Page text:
The study of the many ways language and society intersect is known as sociolinguistics. The field combines sociology, psychology, anthropology and more.
To help us understand what sociolinguistics is all about, Connie Eble suggests we begin by reviewing some of the many questions sociolinguists try to answer through observation and experimentation. These questions include:
- Which features of language behavior are people conscious of using? Which are below the level of their conscious awareness?
- To what extent do individuals and groups use language to define themselves or to set themselves apart?
- What factors cause individuals or groups to change their language in order to sound either similar to or different from others?
- In what observable ways do individuals and groups change the features of their language and the ways in which they use language?
- What factors inhibit or promote the extinction, rise or maintenance of local varieties of languages?
- What factors cause listeners to perceive one type of language as higher in status than another?
- Do men and women, boys and girls use language differently?
- Do adults change their language and the way they use it as they grow older?
- How does education affect the features of language that people use?
- How do social networks affect language?
- What type of speaker and what type of group initiate linguistic change?
- What social mechanisms help a new feature of language take hold and spread?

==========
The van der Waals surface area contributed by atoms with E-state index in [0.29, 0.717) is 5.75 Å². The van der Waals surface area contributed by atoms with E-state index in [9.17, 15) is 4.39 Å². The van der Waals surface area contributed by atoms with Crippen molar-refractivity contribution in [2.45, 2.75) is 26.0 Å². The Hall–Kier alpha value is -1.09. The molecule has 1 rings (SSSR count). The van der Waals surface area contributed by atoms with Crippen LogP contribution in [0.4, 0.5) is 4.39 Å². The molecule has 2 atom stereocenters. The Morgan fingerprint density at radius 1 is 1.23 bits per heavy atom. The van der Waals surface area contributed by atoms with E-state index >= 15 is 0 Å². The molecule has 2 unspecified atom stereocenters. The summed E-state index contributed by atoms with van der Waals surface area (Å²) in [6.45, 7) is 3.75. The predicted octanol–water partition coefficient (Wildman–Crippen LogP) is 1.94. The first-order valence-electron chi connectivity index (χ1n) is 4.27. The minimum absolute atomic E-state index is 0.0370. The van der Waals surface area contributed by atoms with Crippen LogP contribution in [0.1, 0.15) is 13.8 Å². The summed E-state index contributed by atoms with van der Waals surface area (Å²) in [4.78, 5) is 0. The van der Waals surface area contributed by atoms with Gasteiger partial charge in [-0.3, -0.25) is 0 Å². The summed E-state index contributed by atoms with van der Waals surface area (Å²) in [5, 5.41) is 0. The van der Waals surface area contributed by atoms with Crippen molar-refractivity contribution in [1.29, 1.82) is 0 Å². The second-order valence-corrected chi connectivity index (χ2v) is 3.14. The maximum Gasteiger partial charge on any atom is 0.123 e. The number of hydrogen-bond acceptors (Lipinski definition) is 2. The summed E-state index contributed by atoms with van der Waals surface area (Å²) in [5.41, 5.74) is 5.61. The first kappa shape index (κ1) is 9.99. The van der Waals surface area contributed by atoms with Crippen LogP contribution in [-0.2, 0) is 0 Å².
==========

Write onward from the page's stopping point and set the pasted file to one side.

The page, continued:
- What features of language do people vary according to their social situation?
- What attitudes do people have towards regional dialects and foreign accents?
- What happens when people wish or need to interact with people who speak another language?
- What factors support or inhibit bilingualism?
- In what ways is linguistic behavior subject to control? By whom?
- How do social conflicts and tensions, such as racism, affect language?
- How do radio, television, films and popular entertainment affect language?
- How does discourse (connected stretches of speech or writing) differ from one group to another?
An important feature of sociolinguistics is its commitment to observing and reporting on language, rather than prescribing how to use it. This style of language study is known as descriptivism. Read Dr. Eble’s Essay
Suggested Reading/Additional Resources
- Chaika, Elaine. (1994). Language: The Social Mirror. 3rd ed. Boston: Heinle & Heinle.
- Coulmas, Florian, ed. (1997). The Handbook of Sociolinguistics. Oxford: Blackwell.
- Macaulay, Ronald K. S. (1994). The Social Art: Language and Its Uses. New York: Oxford University Press.
- Trudgill, Peter. (1995). Sociolinguistics: An Introduction to Language and Society. London: Penguin Books.
- Wardhaugh, Ronald. (2002). An Introduction to Sociolinguistics. 4th ed. Cambridge: Blackwell.
- Wolfram, Walt and Natalie Schilling-Estes. (1998). American English. Oxford: Blackwell.
- An Intro to Sociolinguistics, a primer from the University of Oregon.
Connie Eble is Professor of English at the University of North Carolina at Chapel Hill, where she has taught for more than thirty years. She is also Editor of American Speech, the quarterly journal of the American Dialect Society. Her book Slang and Sociability (University of North Carolina Press, 1996) reports her study of the slang of American college students. She has recently completed terms as president of the South Atlantic Modern Language Association and the Linguistic Association of Canada and the United States. Her current research project is a study of the loss of French in Louisiana in the first part of the nineteenth century.